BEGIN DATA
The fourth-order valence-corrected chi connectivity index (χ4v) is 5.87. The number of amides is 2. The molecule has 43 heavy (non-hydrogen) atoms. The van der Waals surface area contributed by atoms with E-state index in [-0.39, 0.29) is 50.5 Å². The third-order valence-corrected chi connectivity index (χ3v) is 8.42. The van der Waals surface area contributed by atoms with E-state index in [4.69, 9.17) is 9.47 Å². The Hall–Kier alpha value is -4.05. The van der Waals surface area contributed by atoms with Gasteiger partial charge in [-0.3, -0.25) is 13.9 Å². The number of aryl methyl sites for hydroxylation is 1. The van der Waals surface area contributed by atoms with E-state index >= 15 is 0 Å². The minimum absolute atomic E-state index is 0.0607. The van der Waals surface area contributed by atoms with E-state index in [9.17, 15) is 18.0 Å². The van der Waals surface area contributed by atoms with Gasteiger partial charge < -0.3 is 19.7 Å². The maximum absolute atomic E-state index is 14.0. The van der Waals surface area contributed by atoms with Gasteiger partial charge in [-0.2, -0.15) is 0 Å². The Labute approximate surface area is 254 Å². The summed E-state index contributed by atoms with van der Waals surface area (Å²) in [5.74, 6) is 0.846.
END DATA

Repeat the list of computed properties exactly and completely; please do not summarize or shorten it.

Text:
The fourth-order valence-corrected chi connectivity index (χ4v) is 5.87. The number of amides is 2. The molecule has 43 heavy (non-hydrogen) atoms. The van der Waals surface area contributed by atoms with E-state index in [-0.39, 0.29) is 50.5 Å². The third-order valence-corrected chi connectivity index (χ3v) is 8.42. The van der Waals surface area contributed by atoms with E-state index in [4.69, 9.17) is 9.47 Å². The Hall–Kier alpha value is -4.05. The van der Waals surface area contributed by atoms with Gasteiger partial charge in [-0.3, -0.25) is 13.9 Å². The number of aryl methyl sites for hydroxylation is 1. The van der Waals surface area contributed by atoms with E-state index >= 15 is 0 Å². The minimum absolute atomic E-state index is 0.0607. The van der Waals surface area contributed by atoms with E-state index in [9.17, 15) is 18.0 Å². The van der Waals surface area contributed by atoms with Gasteiger partial charge < -0.3 is 19.7 Å². The maximum absolute atomic E-state index is 14.0. The van der Waals surface area contributed by atoms with Gasteiger partial charge in [-0.2, -0.15) is 0 Å². The Labute approximate surface area is 254 Å². The summed E-state index contributed by atoms with van der Waals surface area (Å²) in [5.74, 6) is 0.846.